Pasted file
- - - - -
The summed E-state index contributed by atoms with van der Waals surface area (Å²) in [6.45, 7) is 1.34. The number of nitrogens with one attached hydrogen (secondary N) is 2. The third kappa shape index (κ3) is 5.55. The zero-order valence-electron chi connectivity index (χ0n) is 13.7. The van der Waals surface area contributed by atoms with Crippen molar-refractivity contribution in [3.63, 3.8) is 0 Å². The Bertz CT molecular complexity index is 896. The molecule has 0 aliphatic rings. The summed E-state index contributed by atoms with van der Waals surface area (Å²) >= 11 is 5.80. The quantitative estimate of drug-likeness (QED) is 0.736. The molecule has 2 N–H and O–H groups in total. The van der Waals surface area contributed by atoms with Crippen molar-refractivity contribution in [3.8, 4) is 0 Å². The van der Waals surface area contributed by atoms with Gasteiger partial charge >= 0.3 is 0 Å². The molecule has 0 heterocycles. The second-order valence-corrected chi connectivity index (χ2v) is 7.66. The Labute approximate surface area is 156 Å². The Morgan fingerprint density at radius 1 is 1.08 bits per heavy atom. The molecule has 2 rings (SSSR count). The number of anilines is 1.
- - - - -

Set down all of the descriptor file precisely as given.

The summed E-state index contributed by atoms with van der Waals surface area (Å²) in [6.45, 7) is 1.34. The number of nitrogens with one attached hydrogen (secondary N) is 2. The third kappa shape index (κ3) is 5.55. The zero-order valence-electron chi connectivity index (χ0n) is 13.7. The van der Waals surface area contributed by atoms with Crippen molar-refractivity contribution in [3.63, 3.8) is 0 Å². The Bertz CT molecular complexity index is 896. The molecule has 0 aliphatic rings. The summed E-state index contributed by atoms with van der Waals surface area (Å²) >= 11 is 5.80. The quantitative estimate of drug-likeness (QED) is 0.736. The molecule has 2 N–H and O–H groups in total. The van der Waals surface area contributed by atoms with Crippen molar-refractivity contribution in [3.8, 4) is 0 Å². The van der Waals surface area contributed by atoms with Gasteiger partial charge >= 0.3 is 0 Å². The molecule has 0 heterocycles. The second-order valence-corrected chi connectivity index (χ2v) is 7.66. The Labute approximate surface area is 156 Å². The Morgan fingerprint density at radius 1 is 1.08 bits per heavy atom. The molecule has 2 rings (SSSR count). The number of anilines is 1.